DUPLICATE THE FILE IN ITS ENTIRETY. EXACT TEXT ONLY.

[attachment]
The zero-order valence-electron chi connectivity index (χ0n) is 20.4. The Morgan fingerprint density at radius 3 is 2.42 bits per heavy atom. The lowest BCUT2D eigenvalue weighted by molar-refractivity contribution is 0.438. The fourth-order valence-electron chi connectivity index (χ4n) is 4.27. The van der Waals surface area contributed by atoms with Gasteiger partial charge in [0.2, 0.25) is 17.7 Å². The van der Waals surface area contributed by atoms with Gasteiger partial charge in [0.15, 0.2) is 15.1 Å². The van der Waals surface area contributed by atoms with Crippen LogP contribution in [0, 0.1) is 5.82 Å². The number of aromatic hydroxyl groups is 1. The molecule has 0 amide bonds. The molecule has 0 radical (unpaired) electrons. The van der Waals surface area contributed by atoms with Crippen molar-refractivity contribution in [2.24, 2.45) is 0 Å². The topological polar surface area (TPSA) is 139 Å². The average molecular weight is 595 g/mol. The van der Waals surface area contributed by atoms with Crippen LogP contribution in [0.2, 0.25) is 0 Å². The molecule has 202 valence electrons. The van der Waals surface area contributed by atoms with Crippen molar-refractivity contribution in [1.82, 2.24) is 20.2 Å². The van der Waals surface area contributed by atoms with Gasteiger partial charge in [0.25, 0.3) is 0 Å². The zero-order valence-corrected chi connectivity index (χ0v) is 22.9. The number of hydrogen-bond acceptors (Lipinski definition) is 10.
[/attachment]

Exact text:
The zero-order valence-electron chi connectivity index (χ0n) is 20.4. The Morgan fingerprint density at radius 3 is 2.42 bits per heavy atom. The lowest BCUT2D eigenvalue weighted by molar-refractivity contribution is 0.438. The fourth-order valence-electron chi connectivity index (χ4n) is 4.27. The van der Waals surface area contributed by atoms with Gasteiger partial charge in [0.2, 0.25) is 17.7 Å². The van der Waals surface area contributed by atoms with Gasteiger partial charge in [0.15, 0.2) is 15.1 Å². The van der Waals surface area contributed by atoms with Crippen LogP contribution in [0, 0.1) is 5.82 Å². The number of aromatic hydroxyl groups is 1. The molecule has 0 amide bonds. The molecule has 0 radical (unpaired) electrons. The van der Waals surface area contributed by atoms with Crippen molar-refractivity contribution in [2.24, 2.45) is 0 Å². The topological polar surface area (TPSA) is 139 Å². The average molecular weight is 595 g/mol. The van der Waals surface area contributed by atoms with Crippen LogP contribution in [0.2, 0.25) is 0 Å². The molecule has 202 valence electrons. The van der Waals surface area contributed by atoms with Crippen molar-refractivity contribution in [1.82, 2.24) is 20.2 Å². The van der Waals surface area contributed by atoms with Gasteiger partial charge in [0.25, 0.3) is 0 Å². The zero-order valence-corrected chi connectivity index (χ0v) is 22.9. The number of hydrogen-bond acceptors (Lipinski definition) is 10.